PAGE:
EPL, the abbreviated form of ‘Exercises of Practical Life’ are simple everyday activities performed by adults to maintain and control the environment in which they live and work. These activities are utilitarian and have a purpose and are a means to the end results are important than the process. The practical life curriculum area is paradoxical and it is the area that experienced Montessori teachers count on most often to draw children into purposeful activities, especially for the very young or easily distracted children. That is the main reason to call EPL activities as settling down activities.
Basically, it is any physical activity that helps a child grow in motor skills, cognitive development, self confidence and development of his or her own personality, and most of all independence. Any controlled movement of hands, arms, legs, feet, eyes, etc. helps your child achieve independence and mastery of his or her environment. Sitting up, crawling, walking, grasping a toy are practical life skills for infants. Practical life activities give the child an understanding of his environment and how it works. The child enjoys all types of work. He also enjoys keeping the environment beautiful for all to use. This work builds the child's self-esteem, making him feel of value.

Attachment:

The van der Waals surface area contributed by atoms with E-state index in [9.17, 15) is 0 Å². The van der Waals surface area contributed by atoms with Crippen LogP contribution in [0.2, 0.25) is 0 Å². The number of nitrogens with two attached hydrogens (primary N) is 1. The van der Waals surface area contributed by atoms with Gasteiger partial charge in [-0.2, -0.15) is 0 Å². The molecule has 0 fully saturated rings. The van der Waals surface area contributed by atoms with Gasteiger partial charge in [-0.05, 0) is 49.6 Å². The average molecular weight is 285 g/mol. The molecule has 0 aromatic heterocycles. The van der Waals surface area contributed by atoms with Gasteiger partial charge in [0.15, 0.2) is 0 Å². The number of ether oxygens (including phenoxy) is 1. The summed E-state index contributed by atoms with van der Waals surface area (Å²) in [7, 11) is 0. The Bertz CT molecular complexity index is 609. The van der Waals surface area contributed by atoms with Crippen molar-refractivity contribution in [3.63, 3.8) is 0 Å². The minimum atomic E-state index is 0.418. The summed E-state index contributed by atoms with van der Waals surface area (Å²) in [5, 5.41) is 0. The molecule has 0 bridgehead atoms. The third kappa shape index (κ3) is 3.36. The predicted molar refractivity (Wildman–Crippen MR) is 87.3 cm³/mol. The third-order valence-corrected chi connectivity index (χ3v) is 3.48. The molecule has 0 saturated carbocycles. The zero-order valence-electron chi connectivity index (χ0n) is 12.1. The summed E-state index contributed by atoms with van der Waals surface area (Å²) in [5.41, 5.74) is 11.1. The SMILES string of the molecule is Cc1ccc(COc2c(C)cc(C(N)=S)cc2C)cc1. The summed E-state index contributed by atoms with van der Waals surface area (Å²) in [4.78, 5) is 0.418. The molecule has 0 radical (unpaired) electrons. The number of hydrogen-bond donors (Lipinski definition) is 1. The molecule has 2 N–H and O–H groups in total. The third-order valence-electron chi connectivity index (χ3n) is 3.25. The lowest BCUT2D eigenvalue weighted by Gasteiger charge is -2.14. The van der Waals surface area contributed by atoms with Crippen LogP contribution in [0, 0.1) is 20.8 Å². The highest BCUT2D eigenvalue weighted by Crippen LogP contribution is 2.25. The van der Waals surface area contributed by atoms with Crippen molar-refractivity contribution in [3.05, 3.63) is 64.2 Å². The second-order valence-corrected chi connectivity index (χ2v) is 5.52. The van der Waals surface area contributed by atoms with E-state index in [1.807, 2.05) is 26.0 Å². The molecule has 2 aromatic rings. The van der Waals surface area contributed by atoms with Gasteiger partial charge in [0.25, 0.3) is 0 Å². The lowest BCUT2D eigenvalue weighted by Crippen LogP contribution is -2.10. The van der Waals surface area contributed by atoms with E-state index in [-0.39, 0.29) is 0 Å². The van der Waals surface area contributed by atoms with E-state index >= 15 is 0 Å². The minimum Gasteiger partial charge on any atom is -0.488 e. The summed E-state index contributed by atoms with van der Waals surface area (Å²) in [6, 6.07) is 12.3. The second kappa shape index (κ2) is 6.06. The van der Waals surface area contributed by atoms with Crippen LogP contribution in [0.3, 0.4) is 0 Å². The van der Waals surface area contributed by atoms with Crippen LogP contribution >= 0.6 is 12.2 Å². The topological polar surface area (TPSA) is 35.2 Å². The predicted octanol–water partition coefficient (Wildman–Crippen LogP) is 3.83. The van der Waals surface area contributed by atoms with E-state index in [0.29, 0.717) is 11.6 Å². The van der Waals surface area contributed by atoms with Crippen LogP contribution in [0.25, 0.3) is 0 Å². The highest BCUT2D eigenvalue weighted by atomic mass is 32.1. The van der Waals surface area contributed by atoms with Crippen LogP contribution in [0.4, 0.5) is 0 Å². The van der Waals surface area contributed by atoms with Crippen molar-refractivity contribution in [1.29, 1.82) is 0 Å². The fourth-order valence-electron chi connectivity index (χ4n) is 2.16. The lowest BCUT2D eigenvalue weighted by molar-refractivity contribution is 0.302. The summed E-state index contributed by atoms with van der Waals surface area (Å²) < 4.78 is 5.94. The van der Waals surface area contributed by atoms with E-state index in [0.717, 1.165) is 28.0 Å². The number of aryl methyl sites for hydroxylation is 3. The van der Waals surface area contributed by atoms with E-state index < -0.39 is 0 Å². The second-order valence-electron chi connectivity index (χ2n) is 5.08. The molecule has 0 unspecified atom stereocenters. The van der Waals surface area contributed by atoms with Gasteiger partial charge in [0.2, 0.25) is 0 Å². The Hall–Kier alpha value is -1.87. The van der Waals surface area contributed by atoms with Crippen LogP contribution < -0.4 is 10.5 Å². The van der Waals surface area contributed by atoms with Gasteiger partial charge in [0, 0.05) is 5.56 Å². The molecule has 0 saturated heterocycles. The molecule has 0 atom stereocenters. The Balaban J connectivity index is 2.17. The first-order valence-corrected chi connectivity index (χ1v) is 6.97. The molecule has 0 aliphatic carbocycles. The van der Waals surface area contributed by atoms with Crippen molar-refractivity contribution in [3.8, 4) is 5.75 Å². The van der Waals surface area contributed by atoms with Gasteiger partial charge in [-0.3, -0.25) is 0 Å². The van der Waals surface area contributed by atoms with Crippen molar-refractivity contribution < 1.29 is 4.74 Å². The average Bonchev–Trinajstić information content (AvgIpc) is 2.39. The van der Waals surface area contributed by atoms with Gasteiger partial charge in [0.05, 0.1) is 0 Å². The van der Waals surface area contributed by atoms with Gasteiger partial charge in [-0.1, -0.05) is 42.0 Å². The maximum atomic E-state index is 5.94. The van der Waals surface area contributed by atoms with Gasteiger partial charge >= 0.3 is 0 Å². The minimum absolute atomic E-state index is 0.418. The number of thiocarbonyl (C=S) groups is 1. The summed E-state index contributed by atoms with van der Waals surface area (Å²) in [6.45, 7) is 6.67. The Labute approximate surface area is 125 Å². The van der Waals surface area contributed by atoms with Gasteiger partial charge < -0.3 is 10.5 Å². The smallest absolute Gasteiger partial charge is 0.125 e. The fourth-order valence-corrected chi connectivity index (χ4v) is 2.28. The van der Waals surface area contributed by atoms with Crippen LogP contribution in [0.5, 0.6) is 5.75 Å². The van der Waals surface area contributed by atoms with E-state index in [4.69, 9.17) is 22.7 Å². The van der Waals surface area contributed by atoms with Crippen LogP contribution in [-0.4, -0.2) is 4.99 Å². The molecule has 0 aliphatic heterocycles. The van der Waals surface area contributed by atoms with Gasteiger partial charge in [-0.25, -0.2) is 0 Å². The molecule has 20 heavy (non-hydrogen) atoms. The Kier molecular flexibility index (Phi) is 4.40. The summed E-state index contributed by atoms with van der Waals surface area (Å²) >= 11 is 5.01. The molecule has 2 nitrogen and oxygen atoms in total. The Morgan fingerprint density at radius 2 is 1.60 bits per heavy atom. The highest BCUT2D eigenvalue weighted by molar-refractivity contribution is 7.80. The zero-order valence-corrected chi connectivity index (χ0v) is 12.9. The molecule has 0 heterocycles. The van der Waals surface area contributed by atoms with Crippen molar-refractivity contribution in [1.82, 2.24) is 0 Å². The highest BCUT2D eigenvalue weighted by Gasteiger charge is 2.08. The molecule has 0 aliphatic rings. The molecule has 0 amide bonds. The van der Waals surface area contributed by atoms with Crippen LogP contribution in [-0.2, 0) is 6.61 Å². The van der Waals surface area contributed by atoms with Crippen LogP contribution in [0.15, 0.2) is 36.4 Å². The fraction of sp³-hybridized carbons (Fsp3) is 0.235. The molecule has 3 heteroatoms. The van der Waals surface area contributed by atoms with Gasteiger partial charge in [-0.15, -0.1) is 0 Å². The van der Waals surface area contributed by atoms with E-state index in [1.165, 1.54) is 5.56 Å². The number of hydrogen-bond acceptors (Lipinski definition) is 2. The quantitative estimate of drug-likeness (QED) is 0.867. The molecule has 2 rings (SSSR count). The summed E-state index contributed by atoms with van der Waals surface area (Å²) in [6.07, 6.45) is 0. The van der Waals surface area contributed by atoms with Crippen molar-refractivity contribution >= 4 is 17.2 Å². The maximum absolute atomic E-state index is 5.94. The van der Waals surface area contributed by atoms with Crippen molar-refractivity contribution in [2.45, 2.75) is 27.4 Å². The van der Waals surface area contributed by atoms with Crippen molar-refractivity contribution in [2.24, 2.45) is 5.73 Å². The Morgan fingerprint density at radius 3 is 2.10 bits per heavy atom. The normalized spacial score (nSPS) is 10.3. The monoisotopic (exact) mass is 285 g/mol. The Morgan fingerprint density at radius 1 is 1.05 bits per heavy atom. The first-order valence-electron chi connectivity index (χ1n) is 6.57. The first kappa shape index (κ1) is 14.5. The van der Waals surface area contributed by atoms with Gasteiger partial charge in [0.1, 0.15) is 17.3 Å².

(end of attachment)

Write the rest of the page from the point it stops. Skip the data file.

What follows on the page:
In his early years, he goes through a period when he wants passionately to learn to do all the work he sees the adult doing. At first, he likes to learn the work of the home. This age will pass, but if it is used, the child will know how to do everything well in the home environment. He will grow intellectually. It is done purposely to take advantages of the child’s desire to imitate the adult and learn to function in his own environment. Most important each exercise is a potential occasion to normalize a child and is preliminary to more advanced learning.
There are certain principles we need to follow while presenting an EPL activity to a child. The most important among all of them are the
i) ‘Analysis of movements’
ii) ‘Synthetic Movements’
By analysis of movements we mean that each activity consists of a series of individual movements which are simple in nature, a successive logical, simpler, single movement follows each movement. Analysis of movement is necessary when giving a presentation to help the child understand the movement and the sequence of the movements. Synthetic movement means performing a simple task divided into several movements to achieve an intellectual goal.